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Christine Lagarde, who only last week denounced Greek voters over their taxpaying record - saying they were not ‘paying the price of being an EU member’ - has been made to eat a large slice of humble pie following revelations that she pays no tax on her huge salary.
The International Monetary Fund managing director was also forced to respond to angry Greeks who flooded her facebook account over the weekend, insulted by her previous remarks.
Posting a message on Saturday on her homepage on the social media site, Lagarde said: ‘As I have said many times before, I am very sympathetic to the Greek people and the challenges they are facing. That's why the IMF is supporting Greece in its endeavour to overcome the current crisis and return to the path of economic growth, jobs and stability. An important part of this effort is that everyone should carry their fair share of the burden, especially the most privileged and especially in terms of paying their taxes. That is the point I was emphasising when I spoke to the Guardian newspaper as part of a broader interview some time ago.’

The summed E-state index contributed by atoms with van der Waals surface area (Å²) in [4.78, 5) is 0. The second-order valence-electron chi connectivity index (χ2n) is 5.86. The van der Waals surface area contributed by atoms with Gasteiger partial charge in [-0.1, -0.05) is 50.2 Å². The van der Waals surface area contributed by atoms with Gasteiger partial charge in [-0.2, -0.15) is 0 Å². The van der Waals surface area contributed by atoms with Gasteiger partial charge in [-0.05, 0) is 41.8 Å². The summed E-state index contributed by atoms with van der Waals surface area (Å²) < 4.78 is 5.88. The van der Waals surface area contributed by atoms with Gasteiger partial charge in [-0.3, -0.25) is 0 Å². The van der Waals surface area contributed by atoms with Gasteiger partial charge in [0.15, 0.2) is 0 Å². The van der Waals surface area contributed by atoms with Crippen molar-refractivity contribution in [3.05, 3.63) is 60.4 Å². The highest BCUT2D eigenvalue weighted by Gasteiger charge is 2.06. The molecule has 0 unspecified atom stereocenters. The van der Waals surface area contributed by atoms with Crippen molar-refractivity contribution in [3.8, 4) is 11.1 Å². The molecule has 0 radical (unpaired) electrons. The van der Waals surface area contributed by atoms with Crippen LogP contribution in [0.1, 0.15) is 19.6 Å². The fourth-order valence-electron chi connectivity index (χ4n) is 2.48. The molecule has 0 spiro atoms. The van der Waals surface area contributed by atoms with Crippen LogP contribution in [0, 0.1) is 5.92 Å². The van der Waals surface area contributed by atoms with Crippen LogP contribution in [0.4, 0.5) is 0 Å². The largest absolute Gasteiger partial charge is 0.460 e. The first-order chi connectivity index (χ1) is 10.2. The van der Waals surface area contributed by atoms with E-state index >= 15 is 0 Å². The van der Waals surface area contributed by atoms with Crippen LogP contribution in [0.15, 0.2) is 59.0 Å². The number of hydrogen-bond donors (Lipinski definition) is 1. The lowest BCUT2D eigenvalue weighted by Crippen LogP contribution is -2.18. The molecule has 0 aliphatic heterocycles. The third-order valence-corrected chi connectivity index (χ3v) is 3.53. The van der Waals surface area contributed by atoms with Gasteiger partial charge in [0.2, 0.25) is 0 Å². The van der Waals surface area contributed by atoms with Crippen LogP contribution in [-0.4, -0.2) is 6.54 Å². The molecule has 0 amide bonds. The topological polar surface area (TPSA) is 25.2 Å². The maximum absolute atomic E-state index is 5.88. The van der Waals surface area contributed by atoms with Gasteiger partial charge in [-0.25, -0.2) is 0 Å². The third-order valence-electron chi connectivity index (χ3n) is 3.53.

The response has however been derided after it was revealed that her $467,940 (£300,000) annual salary and $83,760 of additional allowances are entirely tax-free because the IMF is an international organisation.
An IMF spokesman said: ‘Salaries, like those in most international organisations, are paid on a lower, net of tax basis to ensure equal pay for equal work regardless of nationality.’
He added that Lagarde did pay all local and property taxes, levied on her in the US and France.
Lagarde’s salary is greater than that of either prime minister David Cameron or president Barack Obama, both of whom also pay national taxes.
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